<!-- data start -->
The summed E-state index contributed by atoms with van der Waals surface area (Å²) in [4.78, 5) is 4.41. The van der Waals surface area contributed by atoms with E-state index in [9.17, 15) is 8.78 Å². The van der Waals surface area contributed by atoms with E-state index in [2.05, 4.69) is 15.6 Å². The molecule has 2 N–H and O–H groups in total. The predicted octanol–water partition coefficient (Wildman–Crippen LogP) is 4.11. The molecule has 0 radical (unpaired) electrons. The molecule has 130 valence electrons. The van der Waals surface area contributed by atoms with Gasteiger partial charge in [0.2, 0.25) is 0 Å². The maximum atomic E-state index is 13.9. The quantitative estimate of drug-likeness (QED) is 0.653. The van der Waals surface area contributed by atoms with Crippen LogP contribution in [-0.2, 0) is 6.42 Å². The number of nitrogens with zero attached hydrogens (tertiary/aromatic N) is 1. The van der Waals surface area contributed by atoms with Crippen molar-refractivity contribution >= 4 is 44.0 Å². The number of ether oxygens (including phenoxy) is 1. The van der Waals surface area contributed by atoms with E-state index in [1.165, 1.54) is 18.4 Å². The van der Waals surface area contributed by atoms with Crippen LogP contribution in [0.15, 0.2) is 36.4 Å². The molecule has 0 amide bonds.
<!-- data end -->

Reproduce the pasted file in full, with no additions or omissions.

The summed E-state index contributed by atoms with van der Waals surface area (Å²) in [4.78, 5) is 4.41. The van der Waals surface area contributed by atoms with E-state index in [9.17, 15) is 8.78 Å². The van der Waals surface area contributed by atoms with E-state index in [2.05, 4.69) is 15.6 Å². The molecule has 2 N–H and O–H groups in total. The predicted octanol–water partition coefficient (Wildman–Crippen LogP) is 4.11. The molecule has 0 radical (unpaired) electrons. The molecule has 130 valence electrons. The van der Waals surface area contributed by atoms with Gasteiger partial charge in [0.2, 0.25) is 0 Å². The maximum atomic E-state index is 13.9. The quantitative estimate of drug-likeness (QED) is 0.653. The van der Waals surface area contributed by atoms with Crippen LogP contribution in [-0.2, 0) is 6.42 Å². The number of nitrogens with zero attached hydrogens (tertiary/aromatic N) is 1. The van der Waals surface area contributed by atoms with Crippen molar-refractivity contribution >= 4 is 44.0 Å². The number of ether oxygens (including phenoxy) is 1. The van der Waals surface area contributed by atoms with E-state index in [1.165, 1.54) is 18.4 Å². The van der Waals surface area contributed by atoms with Crippen LogP contribution in [0.15, 0.2) is 36.4 Å². The molecule has 0 amide bonds.